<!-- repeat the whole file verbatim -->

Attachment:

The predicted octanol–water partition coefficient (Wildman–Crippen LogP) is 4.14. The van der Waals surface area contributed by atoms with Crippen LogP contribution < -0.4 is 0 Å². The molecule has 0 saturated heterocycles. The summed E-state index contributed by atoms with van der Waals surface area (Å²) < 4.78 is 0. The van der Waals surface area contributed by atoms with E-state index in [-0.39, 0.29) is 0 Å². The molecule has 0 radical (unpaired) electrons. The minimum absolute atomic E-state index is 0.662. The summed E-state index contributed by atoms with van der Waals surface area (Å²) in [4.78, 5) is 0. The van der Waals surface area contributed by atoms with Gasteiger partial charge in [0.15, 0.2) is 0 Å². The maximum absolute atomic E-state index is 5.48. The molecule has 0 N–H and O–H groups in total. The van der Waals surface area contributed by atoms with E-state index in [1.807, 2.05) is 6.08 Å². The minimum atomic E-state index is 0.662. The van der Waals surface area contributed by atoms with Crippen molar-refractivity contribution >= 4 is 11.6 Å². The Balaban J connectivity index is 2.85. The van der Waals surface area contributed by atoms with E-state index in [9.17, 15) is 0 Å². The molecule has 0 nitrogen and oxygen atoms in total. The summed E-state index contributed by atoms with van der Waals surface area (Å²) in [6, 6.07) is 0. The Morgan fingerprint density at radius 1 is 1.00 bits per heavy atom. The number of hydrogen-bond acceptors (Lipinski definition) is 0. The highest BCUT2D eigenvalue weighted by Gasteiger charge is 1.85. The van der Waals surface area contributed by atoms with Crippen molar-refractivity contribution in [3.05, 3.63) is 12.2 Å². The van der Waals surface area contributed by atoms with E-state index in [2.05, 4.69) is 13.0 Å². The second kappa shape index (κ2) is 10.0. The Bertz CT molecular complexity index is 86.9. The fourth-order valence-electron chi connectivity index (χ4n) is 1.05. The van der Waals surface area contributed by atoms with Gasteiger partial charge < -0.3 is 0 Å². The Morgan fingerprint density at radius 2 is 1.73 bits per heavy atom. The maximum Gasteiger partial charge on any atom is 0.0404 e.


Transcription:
The predicted octanol–water partition coefficient (Wildman–Crippen LogP) is 4.14. The van der Waals surface area contributed by atoms with Crippen LogP contribution < -0.4 is 0 Å². The molecule has 0 saturated heterocycles. The summed E-state index contributed by atoms with van der Waals surface area (Å²) < 4.78 is 0. The van der Waals surface area contributed by atoms with E-state index in [-0.39, 0.29) is 0 Å². The molecule has 0 radical (unpaired) electrons. The minimum absolute atomic E-state index is 0.662. The summed E-state index contributed by atoms with van der Waals surface area (Å²) in [4.78, 5) is 0. The van der Waals surface area contributed by atoms with Gasteiger partial charge in [0.15, 0.2) is 0 Å². The maximum absolute atomic E-state index is 5.48. The molecule has 0 N–H and O–H groups in total. The van der Waals surface area contributed by atoms with E-state index in [1.807, 2.05) is 6.08 Å². The minimum atomic E-state index is 0.662. The van der Waals surface area contributed by atoms with Crippen molar-refractivity contribution >= 4 is 11.6 Å². The Balaban J connectivity index is 2.85. The van der Waals surface area contributed by atoms with E-state index in [9.17, 15) is 0 Å². The molecule has 0 nitrogen and oxygen atoms in total. The summed E-state index contributed by atoms with van der Waals surface area (Å²) in [6, 6.07) is 0. The Morgan fingerprint density at radius 1 is 1.00 bits per heavy atom. The number of hydrogen-bond acceptors (Lipinski definition) is 0. The highest BCUT2D eigenvalue weighted by Gasteiger charge is 1.85. The van der Waals surface area contributed by atoms with Crippen molar-refractivity contribution in [3.05, 3.63) is 12.2 Å². The van der Waals surface area contributed by atoms with E-state index in [2.05, 4.69) is 13.0 Å². The second kappa shape index (κ2) is 10.0. The Bertz CT molecular complexity index is 86.9. The fourth-order valence-electron chi connectivity index (χ4n) is 1.05. The van der Waals surface area contributed by atoms with Gasteiger partial charge < -0.3 is 0 Å². The Morgan fingerprint density at radius 2 is 1.73 bits per heavy atom. The maximum Gasteiger partial charge on any atom is 0.0404 e.